Change of guidance results in “amnesty” for asylum seekers: House of Commons Report

Over 403,500 cases finalized, just 9% saw claims rejected

2nd June 2011:
The UK Border Agency has come under attack from Commons Home Affairs Select Committee, as the MPs claimed a change in guidance for border officials resulted in an “amnesty” for asylum seekers.
At least four out of 10 cases concluded led to the asylum seeker being permitted to stay in the UK. In fact, approximately 403,500 cases were finalized with just about 38,000 or nine per cent having their claims rejected and being removed from the UK.

Another 74,500 cases were consigned to the controlled archive “signifying that the applicant cannot be found and the agency has no idea whether or not the applicant remains in the UK”.

Nothing less than 161,000 or 40 per cent were granted leave to remain. The committee “such a large proportion that it amounts in effect to an amnesty”, the committee said

Elaborating, the MPs said many asylum seekers have been permitted to remain in Britain by officials going through a backlog of cases. This, they claimed, amounted to an amnesty.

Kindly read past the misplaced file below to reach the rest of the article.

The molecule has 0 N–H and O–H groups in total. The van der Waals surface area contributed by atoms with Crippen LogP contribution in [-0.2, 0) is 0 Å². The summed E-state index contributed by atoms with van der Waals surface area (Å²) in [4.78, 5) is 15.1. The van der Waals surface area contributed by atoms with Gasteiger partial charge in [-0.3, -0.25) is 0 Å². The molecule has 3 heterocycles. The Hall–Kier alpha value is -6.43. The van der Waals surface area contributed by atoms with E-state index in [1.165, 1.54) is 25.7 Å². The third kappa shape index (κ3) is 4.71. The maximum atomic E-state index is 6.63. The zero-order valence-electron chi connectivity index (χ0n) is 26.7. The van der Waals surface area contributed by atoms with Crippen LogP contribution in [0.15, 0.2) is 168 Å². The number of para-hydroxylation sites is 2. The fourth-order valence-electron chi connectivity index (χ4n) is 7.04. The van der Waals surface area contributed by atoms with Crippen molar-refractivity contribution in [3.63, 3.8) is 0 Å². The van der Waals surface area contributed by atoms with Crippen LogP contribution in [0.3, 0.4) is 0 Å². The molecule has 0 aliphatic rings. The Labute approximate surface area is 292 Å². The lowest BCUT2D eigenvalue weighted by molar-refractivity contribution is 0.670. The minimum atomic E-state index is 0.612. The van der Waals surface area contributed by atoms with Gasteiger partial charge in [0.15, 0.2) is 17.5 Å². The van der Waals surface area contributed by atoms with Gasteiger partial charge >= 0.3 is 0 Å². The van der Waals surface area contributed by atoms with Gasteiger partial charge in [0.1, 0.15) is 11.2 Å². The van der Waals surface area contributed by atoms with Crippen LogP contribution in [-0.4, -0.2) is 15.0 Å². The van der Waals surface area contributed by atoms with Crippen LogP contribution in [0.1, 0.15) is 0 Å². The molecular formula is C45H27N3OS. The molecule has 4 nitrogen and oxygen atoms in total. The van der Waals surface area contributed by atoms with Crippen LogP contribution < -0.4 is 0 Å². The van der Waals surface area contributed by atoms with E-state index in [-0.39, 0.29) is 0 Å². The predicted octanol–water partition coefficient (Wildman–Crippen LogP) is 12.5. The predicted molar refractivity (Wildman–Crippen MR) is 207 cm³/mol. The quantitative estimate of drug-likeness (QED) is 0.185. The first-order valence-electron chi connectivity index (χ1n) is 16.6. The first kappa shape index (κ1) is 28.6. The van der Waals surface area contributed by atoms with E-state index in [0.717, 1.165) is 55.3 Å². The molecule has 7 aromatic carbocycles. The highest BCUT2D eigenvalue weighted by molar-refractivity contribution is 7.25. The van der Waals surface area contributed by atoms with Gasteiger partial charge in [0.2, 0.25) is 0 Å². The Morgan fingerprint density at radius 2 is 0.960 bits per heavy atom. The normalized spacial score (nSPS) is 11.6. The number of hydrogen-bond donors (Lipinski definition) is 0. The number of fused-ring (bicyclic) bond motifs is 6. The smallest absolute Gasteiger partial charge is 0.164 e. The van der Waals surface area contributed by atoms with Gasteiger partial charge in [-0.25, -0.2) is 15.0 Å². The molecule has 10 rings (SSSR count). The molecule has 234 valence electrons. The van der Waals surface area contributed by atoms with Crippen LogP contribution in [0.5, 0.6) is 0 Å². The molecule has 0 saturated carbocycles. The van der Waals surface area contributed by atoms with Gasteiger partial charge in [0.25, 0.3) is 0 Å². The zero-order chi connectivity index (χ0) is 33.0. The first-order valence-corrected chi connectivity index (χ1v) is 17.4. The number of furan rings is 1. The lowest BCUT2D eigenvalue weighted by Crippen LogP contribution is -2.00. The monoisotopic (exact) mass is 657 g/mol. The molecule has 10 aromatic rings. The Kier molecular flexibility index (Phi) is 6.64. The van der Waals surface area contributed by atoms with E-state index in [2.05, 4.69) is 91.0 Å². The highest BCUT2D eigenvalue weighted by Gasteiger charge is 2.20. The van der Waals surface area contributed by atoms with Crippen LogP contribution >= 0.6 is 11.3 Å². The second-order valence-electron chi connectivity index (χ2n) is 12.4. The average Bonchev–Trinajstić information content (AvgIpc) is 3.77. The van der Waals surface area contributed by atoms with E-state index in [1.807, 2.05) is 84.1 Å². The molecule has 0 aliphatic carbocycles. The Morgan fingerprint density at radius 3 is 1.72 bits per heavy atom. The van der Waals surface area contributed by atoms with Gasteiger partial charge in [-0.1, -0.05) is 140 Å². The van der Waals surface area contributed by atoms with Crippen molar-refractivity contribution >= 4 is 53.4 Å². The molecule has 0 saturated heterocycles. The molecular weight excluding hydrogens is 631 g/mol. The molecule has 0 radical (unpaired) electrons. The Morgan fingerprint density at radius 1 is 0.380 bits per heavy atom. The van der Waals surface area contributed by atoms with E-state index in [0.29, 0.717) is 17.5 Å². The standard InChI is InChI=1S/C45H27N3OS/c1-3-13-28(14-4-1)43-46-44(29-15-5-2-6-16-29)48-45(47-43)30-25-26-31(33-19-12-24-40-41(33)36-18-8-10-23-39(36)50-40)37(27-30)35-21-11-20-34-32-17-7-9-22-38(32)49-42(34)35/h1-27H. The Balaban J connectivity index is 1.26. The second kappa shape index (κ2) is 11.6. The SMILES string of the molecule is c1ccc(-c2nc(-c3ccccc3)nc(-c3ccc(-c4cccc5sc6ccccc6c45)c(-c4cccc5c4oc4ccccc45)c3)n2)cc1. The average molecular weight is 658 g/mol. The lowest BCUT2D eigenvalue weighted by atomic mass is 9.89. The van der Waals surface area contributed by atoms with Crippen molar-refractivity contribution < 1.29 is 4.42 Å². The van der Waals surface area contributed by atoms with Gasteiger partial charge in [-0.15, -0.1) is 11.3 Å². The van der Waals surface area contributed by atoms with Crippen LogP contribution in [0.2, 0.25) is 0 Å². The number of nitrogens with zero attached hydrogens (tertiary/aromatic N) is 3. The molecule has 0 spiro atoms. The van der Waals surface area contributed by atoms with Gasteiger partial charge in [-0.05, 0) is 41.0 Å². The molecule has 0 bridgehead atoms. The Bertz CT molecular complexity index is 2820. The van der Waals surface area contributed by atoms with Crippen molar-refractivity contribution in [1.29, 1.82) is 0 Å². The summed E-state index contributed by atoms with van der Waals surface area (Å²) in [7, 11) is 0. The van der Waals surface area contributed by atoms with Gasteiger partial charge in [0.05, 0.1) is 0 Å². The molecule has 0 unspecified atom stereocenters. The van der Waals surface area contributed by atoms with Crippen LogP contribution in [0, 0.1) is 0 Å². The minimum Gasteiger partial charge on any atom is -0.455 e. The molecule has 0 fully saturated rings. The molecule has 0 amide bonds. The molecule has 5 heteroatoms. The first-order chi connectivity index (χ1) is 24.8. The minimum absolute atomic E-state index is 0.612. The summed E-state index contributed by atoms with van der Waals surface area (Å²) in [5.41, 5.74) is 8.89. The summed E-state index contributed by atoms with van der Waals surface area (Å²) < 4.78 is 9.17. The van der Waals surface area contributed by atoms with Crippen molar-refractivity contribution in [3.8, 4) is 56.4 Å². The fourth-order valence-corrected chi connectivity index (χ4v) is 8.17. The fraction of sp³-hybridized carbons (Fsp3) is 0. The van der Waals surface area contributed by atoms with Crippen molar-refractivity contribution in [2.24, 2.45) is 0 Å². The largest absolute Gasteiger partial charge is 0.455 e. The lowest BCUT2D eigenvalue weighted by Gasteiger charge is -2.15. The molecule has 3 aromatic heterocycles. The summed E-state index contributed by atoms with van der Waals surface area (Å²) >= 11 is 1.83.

The cross-party Home Affairs Select Committee report on the issue came to the conclusion that the UKBA’s target of clearing backlog of 450,000 cases by summer “seems to have been achieved largely through increasing resort to grants of permission to stay”.

Committee chairman Keith Vaz said the agency was “still not fit for purpose”.
"Though progress has been made it is clear that the UK Border Agency is not fit for purpose," he asserted.

"While there is no doubt that individual caseworkers are dedicated and hard-working, there are serious concerns over the agency’s ability to deal with cases and respond to intelligence swiftly and thoroughly."

The MPs asserted in an attempt to clear the backlog, the guidance was revised. It permitted officials to consider granting leave to remain to applicants the UK for between six and eight years, against 10-12 years at the start of the backlog-clearing process.
Vaz said: “There are serious concerns over the agency’s ability to deal with cases and respond to intelligence swiftly.”

"We consider that in practice an amnesty has taken place, at considerable cost to the taxpayer," the report added.

Immigration Minister Damian Green, on the other hand, asserted: “There’s absolutely no amnesty.”

"We are already radically reforming the points-based system and other routes of entry that have been subject to widespread abuse and will re-introduce exit checks by 2015," said Immigration Minister Damian Green.

"We are making greater use of intelligence to remove people with no right to be here and are concluding individual cases faster."


In 2010, 16,500 people removed directly from removal centres

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